The Ancient Near East, Greece and Rome, A Brief History
When it comes to reading textbooks or primers on particular subjects, the key really is that the writing keep the reader’s interest, otherwise their mind is likely to wander and/or become bored with the subject matter they are reading about. Thankfully, Jack L. Schwartzwald’s brief history on the ancient Near East, Greece and Rome has an interesting and engaging voice that grabs the reader’s attention right from the beginning and keeps them going for the whole book.
This “brief history” is still a good 190-odd pages of informational text, along with an extensive bibliography and thorough index, giving the reader quick references at their fingertips. For those readers looking to read it cover to cover, the book is divided into three chapters: “The Cradle of Civilization: The Ancient Near East,’ “The Cradle of Western Civilization: Ancient Greece,” and “The Cradle of the Nation-State: Ancient Rome.” While it seems like heavy reading to digest the entire book with just three chapter breaks, especially on this none-too-easy subject, each chapter is subdivided into sections with titles to allow for breaks and digestion of the material. The shortest chapter is the first one at 30 pages, which is sad, because it is such an import period in history that lead to the foundation and creation of so much that came after, nevertheless it is clear that while Schwartzwald knows plenty about the ancient Near East, it is ancient Greece and Rome where he dedicates his true knowledge.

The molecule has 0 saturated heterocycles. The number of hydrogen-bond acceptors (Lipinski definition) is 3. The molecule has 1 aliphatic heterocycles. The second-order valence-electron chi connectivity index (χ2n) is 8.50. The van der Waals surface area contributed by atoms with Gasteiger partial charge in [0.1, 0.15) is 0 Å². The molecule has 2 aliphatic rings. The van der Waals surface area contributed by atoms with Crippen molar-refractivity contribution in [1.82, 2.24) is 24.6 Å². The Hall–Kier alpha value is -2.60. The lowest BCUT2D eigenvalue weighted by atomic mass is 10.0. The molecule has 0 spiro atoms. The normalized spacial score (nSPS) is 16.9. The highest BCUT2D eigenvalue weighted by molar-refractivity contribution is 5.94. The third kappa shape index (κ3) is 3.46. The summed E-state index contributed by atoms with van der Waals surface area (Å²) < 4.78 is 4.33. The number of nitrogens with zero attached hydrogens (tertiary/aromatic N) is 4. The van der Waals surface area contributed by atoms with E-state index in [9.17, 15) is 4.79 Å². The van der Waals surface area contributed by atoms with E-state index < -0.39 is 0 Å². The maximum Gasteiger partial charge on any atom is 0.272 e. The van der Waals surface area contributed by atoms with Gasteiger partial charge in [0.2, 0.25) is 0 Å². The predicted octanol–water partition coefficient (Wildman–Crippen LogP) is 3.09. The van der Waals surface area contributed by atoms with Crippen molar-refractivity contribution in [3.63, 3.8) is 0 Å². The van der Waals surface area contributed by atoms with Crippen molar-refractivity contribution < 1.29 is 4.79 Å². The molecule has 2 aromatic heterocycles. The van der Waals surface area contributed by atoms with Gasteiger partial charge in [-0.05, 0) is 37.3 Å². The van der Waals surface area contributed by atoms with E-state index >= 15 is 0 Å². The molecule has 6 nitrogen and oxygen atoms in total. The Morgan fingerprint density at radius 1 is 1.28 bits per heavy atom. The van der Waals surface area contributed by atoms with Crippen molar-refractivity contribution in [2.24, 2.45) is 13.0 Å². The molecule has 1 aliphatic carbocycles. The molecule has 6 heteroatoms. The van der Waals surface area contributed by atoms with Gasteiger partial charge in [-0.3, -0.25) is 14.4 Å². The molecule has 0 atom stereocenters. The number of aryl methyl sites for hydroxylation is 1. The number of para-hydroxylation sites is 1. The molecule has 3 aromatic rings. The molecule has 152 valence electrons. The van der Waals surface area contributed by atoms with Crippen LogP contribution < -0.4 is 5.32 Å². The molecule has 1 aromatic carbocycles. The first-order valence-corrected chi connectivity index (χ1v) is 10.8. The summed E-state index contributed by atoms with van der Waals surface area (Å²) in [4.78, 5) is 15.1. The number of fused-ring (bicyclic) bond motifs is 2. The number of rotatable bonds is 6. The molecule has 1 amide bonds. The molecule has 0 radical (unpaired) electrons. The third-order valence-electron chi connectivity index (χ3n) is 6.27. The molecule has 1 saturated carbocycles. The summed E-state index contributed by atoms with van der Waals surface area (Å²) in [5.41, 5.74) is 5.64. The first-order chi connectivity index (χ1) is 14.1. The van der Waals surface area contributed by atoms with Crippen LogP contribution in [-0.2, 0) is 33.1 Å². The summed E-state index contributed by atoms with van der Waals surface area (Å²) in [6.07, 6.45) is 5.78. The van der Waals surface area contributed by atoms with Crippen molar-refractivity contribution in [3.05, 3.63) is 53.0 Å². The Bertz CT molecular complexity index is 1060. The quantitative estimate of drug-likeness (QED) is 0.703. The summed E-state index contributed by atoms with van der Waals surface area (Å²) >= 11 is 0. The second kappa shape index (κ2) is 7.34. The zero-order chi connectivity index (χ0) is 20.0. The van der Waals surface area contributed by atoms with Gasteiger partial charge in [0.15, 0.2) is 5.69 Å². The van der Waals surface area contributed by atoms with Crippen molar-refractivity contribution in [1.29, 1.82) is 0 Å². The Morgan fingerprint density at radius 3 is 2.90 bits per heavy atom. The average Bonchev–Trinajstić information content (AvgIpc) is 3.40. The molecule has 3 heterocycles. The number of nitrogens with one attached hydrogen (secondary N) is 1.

The history telling is straightforward, with lots of names and dates throughout the text, as the author lays out the history and events and happenings in succinct paragraphs. There is not a lot of discussion or synthesis here, as this is a “brief history” after all and nothing more. Schwartzwald is giving you the quick history of these times and places so that you can speedily digest and understand it. If you are looking for further, deeper material, that is what the bibliography is for. But in this way the book also serves as an excellent reference tool, along with the index, so that if the reader is tackling something in depth, but wants a quick refresher on a specific period in the ancient Near East, Greece or Rome, this book does the job well.
What is perhaps surprising about the book is that it is all text, with not a single picture, table, graphic, or depiction of a graphic source. While, again, it is a “brief history” and meant for a quick and thorough reading of the time period, one would expect maybe a photo or two, a Roman statue or Greek piece of architecture, or even Hammurabi’s code of laws; something to break up the text and help make it all the more real for the reader. Nevertheless, the book does its job of providing a “brief history” of the ancient Near East, Greece, and Rome, where the reader will not become lost and overwhelmed by too much, but able to digest everything in titled sections. It is an ideal book for someone taking an ancient history class and looking to get a feel for the history they are about to learn about or for the average reader wanting to learn more about the period, but not having to absorb a heavy and overwhelming tome. The people, dates, and events in the book are all laid out in chronological order, allowing the reader to take it all in swiftly and comprehensively.